Here, however, is the real clincher. As the top 10 were counted off in reverse order, each of the "non-Greatest's" advocates was asked to throw their (symbolic-only) support behind one of the candidates remaining in contention. As the evening reached its climax, support was building for two camps -- eventual #1 and #2 Tommy Douglas and Terry Fox.

As the fourth advocate joined the Terry Fox camp, Shaun Majumder said -- and I am not making this up -- "Support for Terry Fox is spreading like cancer!"

This was a live broadcast, and I've never seen a faster cut-to-commercial. Somehow it was fitting that in a series featuring Don Cherry as the seventh Greatest Canadian of all time, the CBC's 7-second tape delay should have been reserved for someone else.

Posted by anatole at March 27, 2005 01:27 PM

I really enjoyed the "50 tracks -- Canadian edition". We listened along the way to the panels, and while they frequently infuriarited me, it's fun to get infuriated about relatively trivial things like the Tragically Hip being dismissed as "hoser rock" and "all about drinking". I liked the final top ten, though I must admit to being suprised that "If I Had a Million Dollars" made it up so high; and Mark was really disappointed that "Home for a Rest" didn't make it even into the top 20. Still, it made for a great afternoon of radio listening pleasure!

Posted by: Aven at March 27, 2005 03:53 PM

We heard it in the car as well and were equally annoyed with all the Ian and Sylvia introductory claptrap by the hosts. I don't think I couldn't have listened to the WHOLE show.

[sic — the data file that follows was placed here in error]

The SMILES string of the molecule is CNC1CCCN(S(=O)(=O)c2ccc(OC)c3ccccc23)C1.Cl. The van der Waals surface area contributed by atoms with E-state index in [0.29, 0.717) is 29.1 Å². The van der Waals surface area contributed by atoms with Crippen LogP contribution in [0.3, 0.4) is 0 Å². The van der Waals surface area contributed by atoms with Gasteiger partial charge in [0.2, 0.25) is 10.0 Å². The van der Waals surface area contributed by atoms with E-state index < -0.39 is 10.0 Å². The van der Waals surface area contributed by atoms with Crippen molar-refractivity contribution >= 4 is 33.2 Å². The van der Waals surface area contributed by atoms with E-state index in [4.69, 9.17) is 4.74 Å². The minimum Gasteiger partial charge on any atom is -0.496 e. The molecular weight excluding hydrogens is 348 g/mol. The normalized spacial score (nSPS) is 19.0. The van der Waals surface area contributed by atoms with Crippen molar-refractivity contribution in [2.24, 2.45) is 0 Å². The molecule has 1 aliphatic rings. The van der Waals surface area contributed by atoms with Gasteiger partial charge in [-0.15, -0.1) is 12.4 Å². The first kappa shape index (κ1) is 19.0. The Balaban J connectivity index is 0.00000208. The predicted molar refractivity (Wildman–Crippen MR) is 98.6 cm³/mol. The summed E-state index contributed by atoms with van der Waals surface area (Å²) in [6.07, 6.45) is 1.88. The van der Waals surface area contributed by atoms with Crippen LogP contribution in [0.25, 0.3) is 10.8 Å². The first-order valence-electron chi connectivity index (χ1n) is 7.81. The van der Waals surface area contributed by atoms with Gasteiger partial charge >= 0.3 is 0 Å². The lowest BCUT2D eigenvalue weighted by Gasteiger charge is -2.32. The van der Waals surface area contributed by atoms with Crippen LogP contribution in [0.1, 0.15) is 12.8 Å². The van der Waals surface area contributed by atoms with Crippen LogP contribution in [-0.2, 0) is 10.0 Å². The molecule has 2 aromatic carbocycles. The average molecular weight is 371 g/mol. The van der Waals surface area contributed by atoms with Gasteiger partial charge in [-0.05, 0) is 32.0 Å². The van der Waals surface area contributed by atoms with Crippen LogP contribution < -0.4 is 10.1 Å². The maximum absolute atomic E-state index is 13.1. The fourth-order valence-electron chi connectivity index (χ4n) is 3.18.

Posted by: Lana at March 28, 2005 01:54 PM

I heard the very first episode of the top Canadian 50 when I was home at Christmas. I can't remember whether there was listener input allowed, but it seems to me that the list gives a pretty good indication of who's listening to the CBC, or who's working at the CBC. The dates say a lot in and of themselves, but the dismissal of the Tragically Hip is also a pretty strong statement.

It's weird because I thought the CBC was selling its soul to appeal to younger people. I know I grew up in a cardboard box painted with Classical musicians, but still, I've only heard of a few of these "top 10" songs. Which is fine, I much prefer to listen to radio aimed at older people (or, rather, what radio producers think of as older people, which is people who live for more than the consumption of popular culture).

Then again, the whole "list to summarize our nationality" is a pretty dumb idea. But the "list to provoke discussion about our culture" is quite a clever idea, so I guess it's a good thing the CBC is doing it. What they should do now is start to gather complaints, appeals, etc. on a website somewhere so that in a few years they can do this again, or at least air some concerns. Because the supposed finality or totality of this is, of course, ludicrous.

I feel like the CBC should work to clarify the division between itself and "popular media" (e.g. corporate radio), rather than try to bridge the gap. But I really haven't listened to the CBC in a long time, so I should stop typing now before I descend into totally uninformed ranting.

Posted by: George at March 28, 2005 11:27 PM

Good news George - there is a website for complaints (sort of). The blog "Pregnant without Intercourse" (?!) is making an alternative top 50 list:

I read about it in this pretty funny Globe article about the show:

Posted by: Miriam at March 29, 2005 01:11 PM